ATB: Kansas Survives Cyclones, Rebels Fall Into the Pit and Butler/VCU Win Conference Openers…

Posted by Chris Johnson on January 10th, 2013


Chris Johnson is an RTC Columnist. He can be reached @ChrisDJohnsonn

Tonight’s Lede. Hello Conference Play. The college basketball season hasn’t been all that much to celebrate through its first two months. For the most part, it’s been pretty nondescript. Memorable moments have come in short supply. My favorite, and I’d like to think I’m not alone, was Butler’s December upset of then-No. 1 Indiana at the Crossroads Classic. It had all the elements of a storybook hoops upset – the Hoosiers’ huge bankroll and administrative base, less-monied Butler and its walk-on hero Alex Barlow, the in-state hatred dynamic, the subtle but very real implication that Brad Stevens took Tom Crean and his blue-chip recruits to school with half of his starting lineup sitting on the bench in crunch time – and it anchored the non-conference season with a classic David and Goliath takedown. It happened on a Saturday, which is the day most fans attach to high-quality hoop. Nothing that happened Wednesday night topped Butler-IU. What took place featured an entirely different brand of basketball: It was the first truly tantalizing weeknight slate of league play, and it was pure bliss. We’re not just talking close games between equally-matched teams. There were pivotal showdowns pitting league contenders, upsets, tricky road trips, incredible individual scoring performances. You know, conference play. ‘Tis the season.

Your Watercooler Moment. Jayhawks Find A Way.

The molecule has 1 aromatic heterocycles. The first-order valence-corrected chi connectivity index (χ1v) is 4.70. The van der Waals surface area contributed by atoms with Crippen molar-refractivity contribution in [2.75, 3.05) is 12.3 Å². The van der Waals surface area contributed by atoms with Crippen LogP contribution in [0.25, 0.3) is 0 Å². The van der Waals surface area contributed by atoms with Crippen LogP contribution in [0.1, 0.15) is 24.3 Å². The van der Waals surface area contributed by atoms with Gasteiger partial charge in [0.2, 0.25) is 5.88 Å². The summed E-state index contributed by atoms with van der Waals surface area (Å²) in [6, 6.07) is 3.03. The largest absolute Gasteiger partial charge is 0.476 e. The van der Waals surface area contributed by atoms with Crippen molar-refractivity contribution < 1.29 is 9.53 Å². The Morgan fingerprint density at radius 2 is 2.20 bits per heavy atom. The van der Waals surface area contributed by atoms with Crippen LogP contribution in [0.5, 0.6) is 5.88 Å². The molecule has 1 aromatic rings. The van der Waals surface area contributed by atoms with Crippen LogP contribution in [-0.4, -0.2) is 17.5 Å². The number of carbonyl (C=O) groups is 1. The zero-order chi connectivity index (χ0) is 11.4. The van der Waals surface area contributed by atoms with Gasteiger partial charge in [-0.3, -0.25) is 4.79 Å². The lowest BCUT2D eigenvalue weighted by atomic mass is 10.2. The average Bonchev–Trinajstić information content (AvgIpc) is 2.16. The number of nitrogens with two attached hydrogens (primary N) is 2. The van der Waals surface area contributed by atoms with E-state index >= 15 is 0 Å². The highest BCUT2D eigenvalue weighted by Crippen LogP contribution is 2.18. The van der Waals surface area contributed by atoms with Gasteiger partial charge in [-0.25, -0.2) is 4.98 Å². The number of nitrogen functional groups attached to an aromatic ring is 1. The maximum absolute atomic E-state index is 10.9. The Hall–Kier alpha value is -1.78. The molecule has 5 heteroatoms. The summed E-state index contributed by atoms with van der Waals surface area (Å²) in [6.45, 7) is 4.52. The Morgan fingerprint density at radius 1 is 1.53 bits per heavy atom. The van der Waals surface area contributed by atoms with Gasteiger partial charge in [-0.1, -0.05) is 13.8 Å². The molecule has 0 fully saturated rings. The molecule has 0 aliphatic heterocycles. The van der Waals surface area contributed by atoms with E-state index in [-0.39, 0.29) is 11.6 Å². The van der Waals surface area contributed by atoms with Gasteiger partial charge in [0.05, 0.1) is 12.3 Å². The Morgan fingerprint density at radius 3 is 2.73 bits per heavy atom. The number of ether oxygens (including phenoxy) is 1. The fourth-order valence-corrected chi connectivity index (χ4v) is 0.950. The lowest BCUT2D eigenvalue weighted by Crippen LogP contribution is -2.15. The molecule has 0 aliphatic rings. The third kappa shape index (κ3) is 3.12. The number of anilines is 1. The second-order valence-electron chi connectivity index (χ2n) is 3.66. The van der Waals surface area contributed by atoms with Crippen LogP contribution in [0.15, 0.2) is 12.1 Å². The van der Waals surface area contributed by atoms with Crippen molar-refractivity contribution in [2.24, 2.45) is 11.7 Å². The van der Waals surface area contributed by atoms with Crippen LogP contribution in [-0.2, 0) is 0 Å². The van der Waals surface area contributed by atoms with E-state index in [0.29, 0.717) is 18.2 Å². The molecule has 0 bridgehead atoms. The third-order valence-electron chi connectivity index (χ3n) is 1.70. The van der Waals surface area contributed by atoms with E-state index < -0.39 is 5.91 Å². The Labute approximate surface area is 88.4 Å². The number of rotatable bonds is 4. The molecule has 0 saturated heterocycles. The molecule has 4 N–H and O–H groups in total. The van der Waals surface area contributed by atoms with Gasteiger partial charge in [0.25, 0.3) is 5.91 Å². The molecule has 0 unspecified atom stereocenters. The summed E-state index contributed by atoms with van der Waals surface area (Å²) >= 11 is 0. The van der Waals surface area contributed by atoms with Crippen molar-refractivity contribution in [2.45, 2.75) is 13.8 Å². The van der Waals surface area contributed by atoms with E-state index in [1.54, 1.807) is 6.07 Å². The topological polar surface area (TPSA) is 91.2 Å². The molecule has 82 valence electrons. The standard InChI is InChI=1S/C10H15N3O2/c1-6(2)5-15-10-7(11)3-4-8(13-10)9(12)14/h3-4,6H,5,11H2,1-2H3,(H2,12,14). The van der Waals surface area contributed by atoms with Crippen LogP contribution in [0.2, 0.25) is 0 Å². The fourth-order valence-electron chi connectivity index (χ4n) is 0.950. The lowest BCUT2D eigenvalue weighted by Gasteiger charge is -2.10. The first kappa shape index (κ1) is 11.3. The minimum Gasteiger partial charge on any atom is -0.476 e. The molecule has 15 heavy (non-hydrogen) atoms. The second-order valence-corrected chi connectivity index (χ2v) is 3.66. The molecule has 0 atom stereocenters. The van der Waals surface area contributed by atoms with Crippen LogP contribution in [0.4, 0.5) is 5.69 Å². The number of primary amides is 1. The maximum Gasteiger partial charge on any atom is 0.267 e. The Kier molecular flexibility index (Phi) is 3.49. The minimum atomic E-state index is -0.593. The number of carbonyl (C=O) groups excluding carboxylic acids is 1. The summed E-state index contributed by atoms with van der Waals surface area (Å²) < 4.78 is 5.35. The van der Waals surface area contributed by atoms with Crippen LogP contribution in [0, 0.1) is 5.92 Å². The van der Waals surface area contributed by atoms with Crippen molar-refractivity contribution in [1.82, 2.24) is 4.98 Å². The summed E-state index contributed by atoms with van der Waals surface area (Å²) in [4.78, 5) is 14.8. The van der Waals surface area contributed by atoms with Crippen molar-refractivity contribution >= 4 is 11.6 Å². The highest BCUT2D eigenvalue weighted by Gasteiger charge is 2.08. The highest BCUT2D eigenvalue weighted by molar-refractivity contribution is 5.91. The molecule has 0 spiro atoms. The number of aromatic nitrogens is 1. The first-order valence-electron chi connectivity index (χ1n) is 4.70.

The Jayhawks Just Got By Another Upset-Minded visitor at Allen Field House (Photo credit: Getty Images).

The Jayhawks Just Got By Another Upset-Minded visitor at Allen Fieldhouse (Photo credit: Getty Images).

For the second straight game, a rare emotional grip has clenched the hearts and stirred the pulses of Jayhawk fans deep into the second half of a game at their favorite arena, Allen Fieldhouse, featuring their favorite team, Kansas. On Sunday, Temple – who earlier this season knocked off then-undefeated Syracuse at Madison Square Garden – came within a few possessions of toppling another huge national contender before finally bowing out in the waning moments. The Jayhawks probably expected an easier time with visiting Iowa State Wednesday night. The Cyclones can really score the ball and they clean up their own misses, but no one suspected they had a chance against one of the best teams in the country in one of its toughest venues. Not only did they prove they had a chance, Fred Hoiberg’s team very nearly did the unthinkable, and were it not for Ben McLemore’s 33 points and banked three-pointer inside the final minute to force overtime, the Cyclones would have left Lawrence with one of the best true road wins of any team in the country. Any discussion of this year’s Big 12 title chase begins and ends with Kansas. They are the biggest championship lock of any high-major conference – that is the perception, at least. It is not a false one, either, even after tonight’s close call against the Cyclones. If anything, the Jayhawks are showing they can scrap out wins in a number of adverse situations. Bill Self’s team has come exceedingly close to bursting at the seams – and bursting the Jayhawks’ home win streak – in consecutive games, and they’ve survived on both occasions. And if McLemore can do what he did Wednesday night with any measure of consistency, then this Big 12 race really is a fait accompli.